FIG. 10 is a flow diagram illustrating utilizing sensor data received at a wrist-worn apparatus in a further example. At block 1002, a sensor data is received at a wrist worn apparatus associated one or more user fingers. At block 1004, the sensor data is transmitted to a computing device. At block 1006, the sensor data is processed at the computing device to identify a user action. At block 1008, an action is performed at an application executing on the computing device responsive to the user action.

While the exemplary embodiments of the present invention are described and illustrated herein, it will be appreciated that they are merely illustrative and that modifications can be made to these embodiments without departing from the spirit and scope of the invention. Certain examples described utilize headsets which are particularly advantageous for the reasons described herein. In further examples, other devices, such as other body worn devices may be used in place of headsets, including wrist-worn devices. Acts described herein may be computer readable and executable instructions that can be implemented by one or more processors and stored on a computer readable memory or articles. The computer readable and executable instructions may include, for example, application programs, program modules, routines and subroutines, a thread of execution, and the like. In some instances, not all acts may be required to be implemented in a methodology described herein.

Terms such as “component”, “module”, “circuit”, and “system” are intended to encompass software, hardware, or a combination of software and hardware. For example, a system or component may be a process, a process executing on a processor, or a processor. Furthermore, a functionality, component or system may be localized on a single device or distributed across several devices. The described subject matter may be implemented as an apparatus, a method, or article of manufacture using standard programming or engineering techniques to produce software, firmware, hardware, or any combination thereof to control one or more computing devices.

Thus, the scope of the invention is intended to be defined only in terms of the following claims as may be amended, with each claim being expressly incorporated into this Description of Specific Embodiments as an embodiment of the invention.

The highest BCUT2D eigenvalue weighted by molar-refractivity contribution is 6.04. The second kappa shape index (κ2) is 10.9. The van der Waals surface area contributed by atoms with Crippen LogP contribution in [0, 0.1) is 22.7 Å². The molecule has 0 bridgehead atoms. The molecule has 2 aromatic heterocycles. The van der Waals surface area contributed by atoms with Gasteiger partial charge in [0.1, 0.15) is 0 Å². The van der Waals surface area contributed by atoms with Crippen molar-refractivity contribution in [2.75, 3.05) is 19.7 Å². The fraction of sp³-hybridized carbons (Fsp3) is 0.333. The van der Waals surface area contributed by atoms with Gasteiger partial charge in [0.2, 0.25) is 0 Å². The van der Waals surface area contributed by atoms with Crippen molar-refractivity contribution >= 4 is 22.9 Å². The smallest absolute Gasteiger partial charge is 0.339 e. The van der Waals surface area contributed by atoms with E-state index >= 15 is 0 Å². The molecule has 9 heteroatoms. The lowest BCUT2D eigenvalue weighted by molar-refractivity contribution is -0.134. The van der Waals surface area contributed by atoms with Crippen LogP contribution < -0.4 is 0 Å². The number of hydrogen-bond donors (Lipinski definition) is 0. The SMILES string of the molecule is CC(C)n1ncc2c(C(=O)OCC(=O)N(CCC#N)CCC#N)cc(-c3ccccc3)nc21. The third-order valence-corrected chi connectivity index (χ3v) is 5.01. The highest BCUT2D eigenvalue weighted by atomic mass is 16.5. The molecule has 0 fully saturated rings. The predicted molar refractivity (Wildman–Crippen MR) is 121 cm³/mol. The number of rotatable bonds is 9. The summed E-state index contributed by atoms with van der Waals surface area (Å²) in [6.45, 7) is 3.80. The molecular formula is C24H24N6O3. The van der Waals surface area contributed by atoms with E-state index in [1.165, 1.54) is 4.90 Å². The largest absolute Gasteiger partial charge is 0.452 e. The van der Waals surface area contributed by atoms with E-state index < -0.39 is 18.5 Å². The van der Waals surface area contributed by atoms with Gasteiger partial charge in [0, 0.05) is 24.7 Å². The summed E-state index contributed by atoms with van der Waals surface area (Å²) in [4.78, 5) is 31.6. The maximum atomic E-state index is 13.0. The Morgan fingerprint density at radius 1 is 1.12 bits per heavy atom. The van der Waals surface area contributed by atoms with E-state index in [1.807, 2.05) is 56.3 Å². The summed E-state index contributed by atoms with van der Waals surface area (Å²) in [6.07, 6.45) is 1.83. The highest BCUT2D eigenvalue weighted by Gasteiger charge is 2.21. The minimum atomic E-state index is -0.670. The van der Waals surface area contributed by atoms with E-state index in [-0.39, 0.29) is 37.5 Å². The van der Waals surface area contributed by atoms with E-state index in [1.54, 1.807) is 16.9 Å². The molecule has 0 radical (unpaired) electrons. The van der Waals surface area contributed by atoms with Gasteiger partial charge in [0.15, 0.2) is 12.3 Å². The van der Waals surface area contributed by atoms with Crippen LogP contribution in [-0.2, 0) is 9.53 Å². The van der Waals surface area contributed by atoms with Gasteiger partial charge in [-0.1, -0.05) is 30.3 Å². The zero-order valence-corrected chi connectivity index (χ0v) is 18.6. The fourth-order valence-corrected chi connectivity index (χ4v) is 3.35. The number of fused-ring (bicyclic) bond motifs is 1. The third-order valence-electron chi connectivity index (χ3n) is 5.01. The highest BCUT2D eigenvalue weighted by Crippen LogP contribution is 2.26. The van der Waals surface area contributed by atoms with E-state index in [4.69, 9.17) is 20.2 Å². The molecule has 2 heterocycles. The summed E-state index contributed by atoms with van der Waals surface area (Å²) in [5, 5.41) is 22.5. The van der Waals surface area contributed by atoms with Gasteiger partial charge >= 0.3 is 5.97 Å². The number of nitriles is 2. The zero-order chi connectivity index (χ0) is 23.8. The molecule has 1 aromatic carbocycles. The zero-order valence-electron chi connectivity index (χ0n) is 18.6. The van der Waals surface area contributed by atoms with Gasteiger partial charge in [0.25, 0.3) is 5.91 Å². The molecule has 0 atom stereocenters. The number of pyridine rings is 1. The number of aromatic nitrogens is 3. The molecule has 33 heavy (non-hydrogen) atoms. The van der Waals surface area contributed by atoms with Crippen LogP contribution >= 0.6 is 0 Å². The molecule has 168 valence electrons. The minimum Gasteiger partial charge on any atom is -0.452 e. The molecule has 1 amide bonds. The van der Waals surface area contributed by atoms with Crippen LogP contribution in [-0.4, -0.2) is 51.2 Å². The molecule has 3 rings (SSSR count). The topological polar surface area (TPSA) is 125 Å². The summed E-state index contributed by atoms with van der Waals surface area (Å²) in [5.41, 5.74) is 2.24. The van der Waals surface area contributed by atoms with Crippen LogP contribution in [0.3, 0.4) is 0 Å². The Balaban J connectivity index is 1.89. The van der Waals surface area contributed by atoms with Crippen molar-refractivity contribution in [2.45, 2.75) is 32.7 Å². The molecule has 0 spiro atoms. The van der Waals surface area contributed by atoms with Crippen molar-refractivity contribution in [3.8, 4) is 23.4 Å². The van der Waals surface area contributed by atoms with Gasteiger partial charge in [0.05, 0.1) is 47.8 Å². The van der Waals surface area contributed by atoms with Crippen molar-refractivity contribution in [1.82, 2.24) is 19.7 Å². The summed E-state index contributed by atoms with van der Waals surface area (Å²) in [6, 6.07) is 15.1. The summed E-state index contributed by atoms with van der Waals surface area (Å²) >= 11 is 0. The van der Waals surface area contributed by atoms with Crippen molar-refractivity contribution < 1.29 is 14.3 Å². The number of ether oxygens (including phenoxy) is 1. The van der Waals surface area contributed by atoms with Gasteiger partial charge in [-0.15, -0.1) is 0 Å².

Claims

1. A sensor system comprising:

a wrist worn apparatus comprising: a wireless communications interface; a wired communications interface; a plurality of sensors; a user interface; a processor; a memory comprising an application to receive a sensor data; and a plurality of motion sensors coupled to the wired communications interface, wherein each motion sensor of the plurality of motion sensors is configured to be worn on a user finger.

2. The sensor system of claim 1, further comprising one or more wireless sensors configured to transmit a wireless sensor data to the wireless communications interface.

3. The sensor system of claim 1, wherein a sensor of the plurality of sensors is configured to detect a user wrist or forearm orientation.

4. The sensor system of claim 3, wherein the user wrist or forearm orientation is along an x-axis direction, y-axis direction, or z-axis direction.

5. The sensor system of claim 3, wherein the user wrist or forearm orientation is a forearm ventral side facing the user or a forearm dorsal side facing the user.

6. The sensor system of claim 1, further comprising a switch configured for one handed operation coupled to the wired communications interface, wherein the switch is configured to be worn on a user finger and operated by a user finger.

7. The sensor system of claim 1, wherein the application is configured to process the sensor data to determine a finger motion relative to a user hand or user wrist motion or position.

8. The sensor system of claim 1, wherein the application is configured to transmit the sensor data to a computer via the wireless communications interface.

9. A wrist worn sensor hub comprising:

a wireless communications interface configured to receive a first sensor data from one or more wireless sensors;
a wired communications interface configured to receive a second sensor data from one or more wired sensors;
one or more onboard sensors disposed on the wrist worn sensor hub configured to output a third sensor data;
a user interface;
a processor; and
a memory comprising an application to receive the first sensor data, the second sensor data, and the third sensor data.

10. The wrist worn sensor hub of claim 9, further comprising an I2C data bus configured to receive the first sensor data, second sensor data, or third sensor data.